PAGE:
Israel meanwhile announced that Prime Minister Benjamin Netanyahu will enter self-quarantine after an aide tested positive for the virus. His office says the 70-year-old leader has undergone a test and will remain in quarantine until he receives results or is cleared by the Health Ministry and his personal doctor. His close advisers are also isolating.
More than 4,300 Israelis have been infected with the new virus and 15 have died. Iran had temporarily released around 100,000 prisoners as part of measures taken to contain the pandemic, leaving an estimated 50,000 people behind bars, including violent offenders and so-called “security cases,” often dual nationals and others with Western ties.
Families of detainees and Western nations say Iran is holding those prisoners for political reasons or to use them as bargaining chips in negotiations. The state-run IRNA news agency quoted Gov. Enayatollah Rahimi of the southern Fars province as saying a riot broke out at Adel Abad Prison, the main lockup in the city of Shiraz. Rahimi said prisoners broke cameras and caused other damage in two sections housing violent criminals. No one was wounded and no one escaped.
IRNA reported Friday that 70 inmates had escaped Saqqez Prison in Iran’s western Kurdistan province. Prisoners beat guards during the chaos, a local prosecutor said. Several inmates later returned on their own to the prison.
Since the beginning of the year, riots have broken out in prisons in Aligudarz, Hamedan and Tabriz as well, with some prisoners escaping, IRNA reported. In a separate development, Islamic State militants rioted inside in a prison in northeastern Syria and a number of them managed to escape. That riot did not appear to be connected to the pandemic.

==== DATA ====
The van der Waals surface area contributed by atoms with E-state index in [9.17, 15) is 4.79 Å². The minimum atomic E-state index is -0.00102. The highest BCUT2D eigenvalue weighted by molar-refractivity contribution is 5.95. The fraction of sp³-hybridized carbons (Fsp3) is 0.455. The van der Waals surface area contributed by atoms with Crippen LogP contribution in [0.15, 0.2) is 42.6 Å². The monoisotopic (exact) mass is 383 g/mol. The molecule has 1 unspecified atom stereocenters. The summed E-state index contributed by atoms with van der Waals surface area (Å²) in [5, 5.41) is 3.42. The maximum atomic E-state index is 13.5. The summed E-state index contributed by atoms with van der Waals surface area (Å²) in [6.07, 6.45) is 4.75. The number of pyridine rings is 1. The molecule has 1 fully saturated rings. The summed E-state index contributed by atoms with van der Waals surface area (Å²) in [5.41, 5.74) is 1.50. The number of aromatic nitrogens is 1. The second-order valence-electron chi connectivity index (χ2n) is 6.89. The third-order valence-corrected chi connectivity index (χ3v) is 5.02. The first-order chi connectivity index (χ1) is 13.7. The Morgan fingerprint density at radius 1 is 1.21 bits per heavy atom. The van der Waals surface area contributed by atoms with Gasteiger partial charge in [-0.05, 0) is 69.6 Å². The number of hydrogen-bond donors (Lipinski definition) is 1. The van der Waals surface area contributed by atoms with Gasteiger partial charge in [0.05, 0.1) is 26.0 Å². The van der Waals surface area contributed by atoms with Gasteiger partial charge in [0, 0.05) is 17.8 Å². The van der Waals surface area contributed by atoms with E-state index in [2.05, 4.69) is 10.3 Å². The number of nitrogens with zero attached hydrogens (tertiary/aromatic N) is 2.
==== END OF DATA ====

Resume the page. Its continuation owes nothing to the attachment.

Iran has reported more than 40,000 infections and 2,757 deaths from COVID-19, the illness caused by the coronavirus, including 117 fatalities in the last 24 hours. The Health Ministry says more than 3,500 people are in critical condition, while around 14,000 have recovered.
The virus causes mild symptoms, including fever and cough, in most patients, who recover within a few weeks. But it is highly contagious and can be spread by people showing no symptoms. It can also cause severe illness and death, particularly in older patients or those with underlying health problems.
The virus has infected more than 720,000 people worldwide, causing more than 34,000 deaths, according to data gathered by Johns Hopkins University. More than 150,000 have recovered. Elsewhere in the region on Monday, Jordan began releasing thousands of travelers who were quarantined for the last two weeks at five-star hotels on the Dead Sea in order to prevent the spread of the virus.
More than 4,200 Jordanians and 1,500 foreigners have been held at the hotels. The Jordanians will be sent home via Uber, the popular ride-hailing service, and are requested to remain at home for another 14 days.
Travelers with other nationalities will be released on Tuesday. It was not immediately clear where they would go, but authorities said they would be in contact with their embassies and the Foreign Ministry.
Jordan has reported 259 infections and four deaths from the virus. At least 18 people have recovered. Jordan halted all flights and closed its borders on March 17. It later imposed an indefinite round-the-clock curfew before providing limited times for people to shop for basic goods on foot.
In Egypt, the government extended the closure of the country's famed museums and archaeological sites, including the Pyramids and the Sphinx at Giza, until at least April 15. Authorities still plan to light up the pyramids on Monday night in an expression of support for health workers battling the virus.
Egypt has reported more than 600 infections and 40 deaths from the virus.
Heller reported from Jerusalem. Associated Press writers Omar Akour in Amman, Jordan, Samy Magdy in Cairo, Jon Gambrell in Dubai, United Arab Emirates, and Joseph Krauss in Jerusalem contributed to this report.